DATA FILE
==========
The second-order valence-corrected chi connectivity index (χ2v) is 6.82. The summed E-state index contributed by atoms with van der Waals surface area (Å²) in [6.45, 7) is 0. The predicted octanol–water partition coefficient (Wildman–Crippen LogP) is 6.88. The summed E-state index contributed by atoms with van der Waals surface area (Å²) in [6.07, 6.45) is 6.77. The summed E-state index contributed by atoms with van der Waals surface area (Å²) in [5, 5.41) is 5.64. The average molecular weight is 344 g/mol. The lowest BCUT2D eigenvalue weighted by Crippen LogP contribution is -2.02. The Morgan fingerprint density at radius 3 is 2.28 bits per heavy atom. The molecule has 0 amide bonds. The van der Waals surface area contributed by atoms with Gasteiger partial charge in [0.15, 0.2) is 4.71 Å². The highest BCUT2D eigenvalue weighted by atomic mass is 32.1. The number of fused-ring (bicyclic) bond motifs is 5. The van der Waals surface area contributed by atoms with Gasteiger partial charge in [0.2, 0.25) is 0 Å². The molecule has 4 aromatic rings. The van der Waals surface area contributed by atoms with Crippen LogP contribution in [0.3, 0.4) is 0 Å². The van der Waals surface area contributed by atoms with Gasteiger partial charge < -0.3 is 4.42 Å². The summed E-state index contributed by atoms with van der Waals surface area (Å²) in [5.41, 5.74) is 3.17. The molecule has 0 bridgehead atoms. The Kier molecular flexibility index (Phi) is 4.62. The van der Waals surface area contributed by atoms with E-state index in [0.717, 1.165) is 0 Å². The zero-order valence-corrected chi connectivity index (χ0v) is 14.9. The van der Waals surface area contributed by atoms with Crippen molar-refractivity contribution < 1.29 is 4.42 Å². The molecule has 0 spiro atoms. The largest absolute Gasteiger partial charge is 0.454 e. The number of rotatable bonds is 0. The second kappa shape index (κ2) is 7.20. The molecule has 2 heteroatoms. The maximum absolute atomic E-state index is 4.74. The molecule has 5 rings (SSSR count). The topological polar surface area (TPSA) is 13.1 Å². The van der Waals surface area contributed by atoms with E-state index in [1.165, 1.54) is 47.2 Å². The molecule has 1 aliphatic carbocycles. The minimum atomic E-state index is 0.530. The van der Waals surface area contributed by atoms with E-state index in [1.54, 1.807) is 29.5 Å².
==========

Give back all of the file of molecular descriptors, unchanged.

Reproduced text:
The second-order valence-corrected chi connectivity index (χ2v) is 6.82. The summed E-state index contributed by atoms with van der Waals surface area (Å²) in [6.45, 7) is 0. The predicted octanol–water partition coefficient (Wildman–Crippen LogP) is 6.88. The summed E-state index contributed by atoms with van der Waals surface area (Å²) in [6.07, 6.45) is 6.77. The summed E-state index contributed by atoms with van der Waals surface area (Å²) in [5, 5.41) is 5.64. The average molecular weight is 344 g/mol. The lowest BCUT2D eigenvalue weighted by Crippen LogP contribution is -2.02. The Morgan fingerprint density at radius 3 is 2.28 bits per heavy atom. The molecule has 0 amide bonds. The van der Waals surface area contributed by atoms with Gasteiger partial charge in [0.15, 0.2) is 4.71 Å². The highest BCUT2D eigenvalue weighted by atomic mass is 32.1. The number of fused-ring (bicyclic) bond motifs is 5. The van der Waals surface area contributed by atoms with Gasteiger partial charge in [0.2, 0.25) is 0 Å². The molecule has 4 aromatic rings. The van der Waals surface area contributed by atoms with Crippen LogP contribution in [0.3, 0.4) is 0 Å². The van der Waals surface area contributed by atoms with Gasteiger partial charge < -0.3 is 4.42 Å². The summed E-state index contributed by atoms with van der Waals surface area (Å²) in [5.41, 5.74) is 3.17. The molecule has 0 bridgehead atoms. The Kier molecular flexibility index (Phi) is 4.62. The van der Waals surface area contributed by atoms with E-state index in [0.717, 1.165) is 0 Å². The zero-order valence-corrected chi connectivity index (χ0v) is 14.9. The van der Waals surface area contributed by atoms with Crippen molar-refractivity contribution < 1.29 is 4.42 Å². The molecule has 0 spiro atoms. The largest absolute Gasteiger partial charge is 0.454 e. The number of rotatable bonds is 0. The second kappa shape index (κ2) is 7.20. The molecule has 2 heteroatoms. The maximum absolute atomic E-state index is 4.74. The molecule has 5 rings (SSSR count). The topological polar surface area (TPSA) is 13.1 Å². The van der Waals surface area contributed by atoms with E-state index in [1.165, 1.54) is 47.2 Å². The molecule has 1 aliphatic carbocycles. The minimum atomic E-state index is 0.530. The van der Waals surface area contributed by atoms with E-state index in [1.54, 1.807) is 29.5 Å².